A month ago the Vancouver Sun picked up on study done by two South Carolina economists at Clemson University, Bentley Coffey and Patrick A. McLaughlin, entitled “Do Masculine Names Help Female Lawyers Become Judges? Evidence from South Carolina” (American Law and Economics Review, January 2009, 11 (1), pg. 112-133 — behind paywall). The gist of the article, if there can be such a thing in a heavily statistics-based study, is that in South Carolina a woman lawyer has a better chance of advancing in her career and of becoming a judge if she has a “masculine name.”
I thought that it might be amusing to examine the first names of the judges of a Canadian bench — I chose the Ontario Superior Court — to see, in a casual way, what that might suggest. But before I look at that bench, I should give you a somewhat better sense of the Coffey-McLaughlin paper.
The study made use of South Carolina bar membership records and state voter registration lists, which identify voters by name and sex. The “nominal masculinity” or femininity of a name is determined from the ratio of men to women who use a given name according to voter lists. The authors conclude:
The Portia Hypothesis tested in this paper is that females [sic] with masculine names fare better in legal careers than females with feminine names.
. . . The SC Bar data indicate that nominal masculinity is signiﬁcantly higher in the judiciary; however, these data cannot pin down whether the higher nominal masculinity in members with judicial status is due to the Portia Hypothesis or an overrepresentation of males. Expanding the scope to voters allows us to control for gender, and our results support the Portia Hypothesis. This result seems to be robust across different tests constructed from different assumptions.
In more detail:
The probability of any woman becoming a judge, regardless of her name, is virtually the same as the probability that a woman with an extremely feminine name becomes a judge. Changing a girl’s name from something fairly feminine, like “Sue” (which is less masculine than the mean female voter’s name), to a more gender-ambiguous name, like “Kelly,” increases her probability of becoming a judge by roughly 5%.16 This effect may appear small, but it is highly nonlinear in nominal masculinity; changing a girl’s name from “Sue” to a predominantly male name, like “Cameron” (75% of those named “Cameron” in South Carolina’s voting population are male), increases her probability of becoming a judge by a factor of 3 (roughly). Moreover, changing a girl’s name from “Sue” to “Bruce” (99% of those named “Bruce” in South Carolina’s voting population are males) increases her probability of becoming a judge by a factor of 5 (roughly).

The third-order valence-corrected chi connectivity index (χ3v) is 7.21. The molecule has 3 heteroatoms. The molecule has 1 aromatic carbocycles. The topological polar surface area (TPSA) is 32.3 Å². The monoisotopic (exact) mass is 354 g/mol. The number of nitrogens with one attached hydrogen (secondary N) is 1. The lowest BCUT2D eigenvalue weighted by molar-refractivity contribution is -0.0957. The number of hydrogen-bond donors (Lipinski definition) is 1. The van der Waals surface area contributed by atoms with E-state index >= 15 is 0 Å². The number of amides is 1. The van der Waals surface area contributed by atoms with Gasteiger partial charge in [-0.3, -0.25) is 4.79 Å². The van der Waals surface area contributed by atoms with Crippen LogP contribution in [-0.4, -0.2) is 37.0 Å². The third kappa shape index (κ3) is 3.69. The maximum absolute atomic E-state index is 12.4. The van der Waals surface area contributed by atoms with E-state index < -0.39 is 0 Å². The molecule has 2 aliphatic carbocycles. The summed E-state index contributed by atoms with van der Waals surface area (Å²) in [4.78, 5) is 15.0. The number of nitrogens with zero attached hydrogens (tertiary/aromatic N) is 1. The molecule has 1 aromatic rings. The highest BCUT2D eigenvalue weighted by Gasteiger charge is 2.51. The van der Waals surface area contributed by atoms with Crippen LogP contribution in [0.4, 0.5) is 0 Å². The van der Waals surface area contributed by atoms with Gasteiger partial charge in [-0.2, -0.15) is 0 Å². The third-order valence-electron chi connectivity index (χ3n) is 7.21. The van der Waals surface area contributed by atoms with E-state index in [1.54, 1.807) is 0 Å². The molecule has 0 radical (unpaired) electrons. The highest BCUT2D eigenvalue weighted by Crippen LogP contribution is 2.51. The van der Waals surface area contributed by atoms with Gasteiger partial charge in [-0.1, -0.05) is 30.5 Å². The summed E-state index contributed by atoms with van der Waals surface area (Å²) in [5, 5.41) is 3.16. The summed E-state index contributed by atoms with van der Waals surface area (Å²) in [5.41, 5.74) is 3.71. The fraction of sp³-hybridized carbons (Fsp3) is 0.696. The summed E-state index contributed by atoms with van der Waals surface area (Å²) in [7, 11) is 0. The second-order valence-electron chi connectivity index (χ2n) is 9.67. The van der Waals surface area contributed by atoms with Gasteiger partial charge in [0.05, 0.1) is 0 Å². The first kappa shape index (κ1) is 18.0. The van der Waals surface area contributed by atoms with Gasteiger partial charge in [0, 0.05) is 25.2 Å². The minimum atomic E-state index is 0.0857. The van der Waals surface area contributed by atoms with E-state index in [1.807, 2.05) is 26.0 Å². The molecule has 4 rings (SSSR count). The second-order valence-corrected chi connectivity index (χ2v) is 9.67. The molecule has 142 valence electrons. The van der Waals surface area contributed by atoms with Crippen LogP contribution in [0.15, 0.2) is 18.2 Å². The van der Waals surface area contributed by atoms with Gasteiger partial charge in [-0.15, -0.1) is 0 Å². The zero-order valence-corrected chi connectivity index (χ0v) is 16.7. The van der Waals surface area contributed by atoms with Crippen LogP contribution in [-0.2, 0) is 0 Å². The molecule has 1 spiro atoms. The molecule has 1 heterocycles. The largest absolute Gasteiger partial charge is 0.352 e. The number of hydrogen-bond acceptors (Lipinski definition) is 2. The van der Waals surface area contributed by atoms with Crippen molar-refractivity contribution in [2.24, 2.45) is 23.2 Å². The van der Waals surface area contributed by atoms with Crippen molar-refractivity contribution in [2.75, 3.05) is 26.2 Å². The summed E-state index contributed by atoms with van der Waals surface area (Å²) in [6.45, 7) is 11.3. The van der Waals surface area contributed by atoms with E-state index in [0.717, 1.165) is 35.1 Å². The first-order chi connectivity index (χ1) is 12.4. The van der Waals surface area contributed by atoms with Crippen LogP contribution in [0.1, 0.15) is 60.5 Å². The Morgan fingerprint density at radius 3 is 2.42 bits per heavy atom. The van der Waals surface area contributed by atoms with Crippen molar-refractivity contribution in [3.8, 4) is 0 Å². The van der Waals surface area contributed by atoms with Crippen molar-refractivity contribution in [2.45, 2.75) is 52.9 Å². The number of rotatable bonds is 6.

I cannot test any aspect of this hypothesis against Ontario data, if only because my knowledge of statistics is weaker than a wet noodle. And, of course, I don’t have access at the moment to the necessary sets of base data. However, in order for the hypothesis to be true here in any sense, there would have to be at least one name, and preferably more, on the list of women judges that could be identified as in any way “masculine.” Naming and gender are tricky matters, governed by culture and class, and so I’ll leave it up to you to judge by your own lights which, if any, of the names of Ontario’s women judges are masculine.
On to the Ontario data, then.
There are 312 judges on the Ontario Superior Court of Justice, 102 of whom are women. Their names are set out alphabetically below; when more than one judge bears the same name, the number is shown in parentheses.
The names of the male judges are, if anything, even more “conventional” within Ontario’s Western European tradition. There are 17 Johns, 14 Roberts, 12
Davids, and 9 Peters, for example. (Click here to see a table of the men’s names.)